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After the Pennsylvania Supreme Court issued its decision in Tincher v. Omega Flex, the committee appointed by the court to prepare jury instructions issued “suggested standard products liability instructions” (published by the PBI) in an effort to provide guidance to the bench and bar. These instructions have been questioned by the Pennsylvania Defense Institute (PDI), which in 201, issued countervailing instructions. Because the Supreme Court only rules on the propriety of each jury instruction on a case-by-case basis, our courts and trial advocates are left to their own devices to postulate which of these instructions represent the most accurate account of the law that juries must follow in deciding products liability cases. To assist the legal community in reconciling these instructions, and to help avoid or minimize a cascade of appellate work, this comparative review has been undertaken.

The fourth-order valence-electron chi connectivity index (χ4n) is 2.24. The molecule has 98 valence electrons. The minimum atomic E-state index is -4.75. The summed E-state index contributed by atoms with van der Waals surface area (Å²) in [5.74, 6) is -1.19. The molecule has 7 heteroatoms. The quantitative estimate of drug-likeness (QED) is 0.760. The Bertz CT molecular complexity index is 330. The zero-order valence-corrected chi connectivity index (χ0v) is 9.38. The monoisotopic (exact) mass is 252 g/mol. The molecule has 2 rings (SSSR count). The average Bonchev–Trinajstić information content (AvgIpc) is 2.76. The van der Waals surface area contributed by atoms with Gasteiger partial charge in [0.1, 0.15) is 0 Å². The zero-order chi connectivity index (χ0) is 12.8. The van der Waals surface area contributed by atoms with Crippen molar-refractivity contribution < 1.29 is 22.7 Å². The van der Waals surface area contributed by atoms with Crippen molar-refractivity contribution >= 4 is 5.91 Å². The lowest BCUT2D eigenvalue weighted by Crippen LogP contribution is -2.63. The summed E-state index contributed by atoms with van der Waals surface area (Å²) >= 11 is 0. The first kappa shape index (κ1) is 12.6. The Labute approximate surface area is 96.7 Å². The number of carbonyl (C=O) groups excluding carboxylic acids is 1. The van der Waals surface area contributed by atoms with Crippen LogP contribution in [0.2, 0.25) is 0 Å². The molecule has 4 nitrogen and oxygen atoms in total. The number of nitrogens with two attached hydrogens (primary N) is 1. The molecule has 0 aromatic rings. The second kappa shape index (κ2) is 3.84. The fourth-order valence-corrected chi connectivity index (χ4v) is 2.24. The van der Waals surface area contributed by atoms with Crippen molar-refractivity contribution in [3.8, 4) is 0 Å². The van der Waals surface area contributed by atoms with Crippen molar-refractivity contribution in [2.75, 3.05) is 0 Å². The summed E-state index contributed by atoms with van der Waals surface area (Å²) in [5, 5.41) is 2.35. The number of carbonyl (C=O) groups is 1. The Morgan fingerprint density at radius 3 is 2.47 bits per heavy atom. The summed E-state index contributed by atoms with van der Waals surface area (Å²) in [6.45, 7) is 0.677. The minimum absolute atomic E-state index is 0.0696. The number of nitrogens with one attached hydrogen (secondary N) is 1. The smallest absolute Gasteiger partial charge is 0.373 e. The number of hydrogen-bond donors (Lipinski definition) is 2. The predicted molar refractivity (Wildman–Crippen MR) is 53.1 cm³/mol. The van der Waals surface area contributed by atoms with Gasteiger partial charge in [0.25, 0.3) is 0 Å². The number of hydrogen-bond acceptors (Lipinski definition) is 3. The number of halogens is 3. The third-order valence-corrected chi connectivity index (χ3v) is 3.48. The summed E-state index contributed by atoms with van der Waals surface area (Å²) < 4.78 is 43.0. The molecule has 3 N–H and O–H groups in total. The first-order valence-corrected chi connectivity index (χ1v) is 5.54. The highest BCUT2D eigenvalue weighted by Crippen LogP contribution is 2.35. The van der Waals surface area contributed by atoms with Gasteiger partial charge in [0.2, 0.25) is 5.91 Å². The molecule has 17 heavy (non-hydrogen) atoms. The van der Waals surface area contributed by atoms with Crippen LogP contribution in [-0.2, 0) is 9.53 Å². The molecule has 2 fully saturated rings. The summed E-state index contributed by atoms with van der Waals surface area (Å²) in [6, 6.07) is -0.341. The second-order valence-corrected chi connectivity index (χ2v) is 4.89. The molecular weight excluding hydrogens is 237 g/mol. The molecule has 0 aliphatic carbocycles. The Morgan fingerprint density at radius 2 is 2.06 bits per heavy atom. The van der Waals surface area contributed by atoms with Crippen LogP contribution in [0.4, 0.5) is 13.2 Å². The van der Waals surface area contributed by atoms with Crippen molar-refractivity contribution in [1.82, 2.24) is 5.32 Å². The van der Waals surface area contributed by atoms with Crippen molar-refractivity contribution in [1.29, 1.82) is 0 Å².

Products Liability Duty of Care Statement:

A seller, by marketing his product for use and consumption, has undertaken and assumed a special responsibility toward any member of the consuming public who may be injured by it; that public has a right to and does expect, in the case of products which it needs and for which it is forced to rely upon the seller, that reputable sellers will stand behind their goods; that public policy demands that the burden of accidental injuries caused by products intended for consumption be placed upon those who market them, and be treated as a cost of production against which liability insurance can be obtained; and that consumer of such products is entitled to the maximum of protection at the hands of someone, and proper persons to afford it are those who market the products. Stated affirmatively, a person or entity engaged in the business of selling a product has a duty to make and/or market the product—which is expected to and does reach the user or consumer without substantial change in the condition in which it is sold—free from a defective condition.

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